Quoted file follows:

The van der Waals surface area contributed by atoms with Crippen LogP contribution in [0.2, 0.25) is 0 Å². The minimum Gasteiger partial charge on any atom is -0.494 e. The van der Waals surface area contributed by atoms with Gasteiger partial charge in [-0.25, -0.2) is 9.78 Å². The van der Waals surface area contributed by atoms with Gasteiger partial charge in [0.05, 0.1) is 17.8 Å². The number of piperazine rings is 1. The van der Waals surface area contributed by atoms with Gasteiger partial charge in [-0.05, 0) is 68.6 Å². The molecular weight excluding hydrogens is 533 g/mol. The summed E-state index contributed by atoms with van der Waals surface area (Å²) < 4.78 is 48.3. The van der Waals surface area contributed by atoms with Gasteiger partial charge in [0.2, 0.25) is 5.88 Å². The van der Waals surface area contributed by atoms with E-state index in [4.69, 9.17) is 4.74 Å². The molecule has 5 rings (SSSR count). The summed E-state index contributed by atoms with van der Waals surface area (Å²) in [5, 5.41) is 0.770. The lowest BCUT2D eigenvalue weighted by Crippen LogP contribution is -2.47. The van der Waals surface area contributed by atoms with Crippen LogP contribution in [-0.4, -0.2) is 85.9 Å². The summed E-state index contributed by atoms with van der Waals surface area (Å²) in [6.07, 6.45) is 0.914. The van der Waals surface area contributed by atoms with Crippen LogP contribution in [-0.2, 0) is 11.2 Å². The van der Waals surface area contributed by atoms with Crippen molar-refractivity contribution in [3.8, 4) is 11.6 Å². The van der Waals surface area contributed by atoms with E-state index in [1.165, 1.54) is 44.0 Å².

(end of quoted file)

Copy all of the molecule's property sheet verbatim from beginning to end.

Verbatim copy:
The van der Waals surface area contributed by atoms with Crippen LogP contribution in [0.2, 0.25) is 0 Å². The minimum Gasteiger partial charge on any atom is -0.494 e. The van der Waals surface area contributed by atoms with Gasteiger partial charge in [-0.25, -0.2) is 9.78 Å². The van der Waals surface area contributed by atoms with Gasteiger partial charge in [0.05, 0.1) is 17.8 Å². The number of piperazine rings is 1. The van der Waals surface area contributed by atoms with Gasteiger partial charge in [-0.05, 0) is 68.6 Å². The molecular weight excluding hydrogens is 533 g/mol. The summed E-state index contributed by atoms with van der Waals surface area (Å²) < 4.78 is 48.3. The van der Waals surface area contributed by atoms with Gasteiger partial charge in [0.2, 0.25) is 5.88 Å². The van der Waals surface area contributed by atoms with E-state index in [4.69, 9.17) is 4.74 Å². The molecule has 5 rings (SSSR count). The summed E-state index contributed by atoms with van der Waals surface area (Å²) in [5, 5.41) is 0.770. The lowest BCUT2D eigenvalue weighted by Crippen LogP contribution is -2.47. The van der Waals surface area contributed by atoms with Crippen LogP contribution in [-0.4, -0.2) is 85.9 Å². The summed E-state index contributed by atoms with van der Waals surface area (Å²) in [6.07, 6.45) is 0.914. The van der Waals surface area contributed by atoms with Crippen LogP contribution in [-0.2, 0) is 11.2 Å². The van der Waals surface area contributed by atoms with Crippen molar-refractivity contribution in [3.8, 4) is 11.6 Å². The van der Waals surface area contributed by atoms with E-state index in [1.165, 1.54) is 44.0 Å².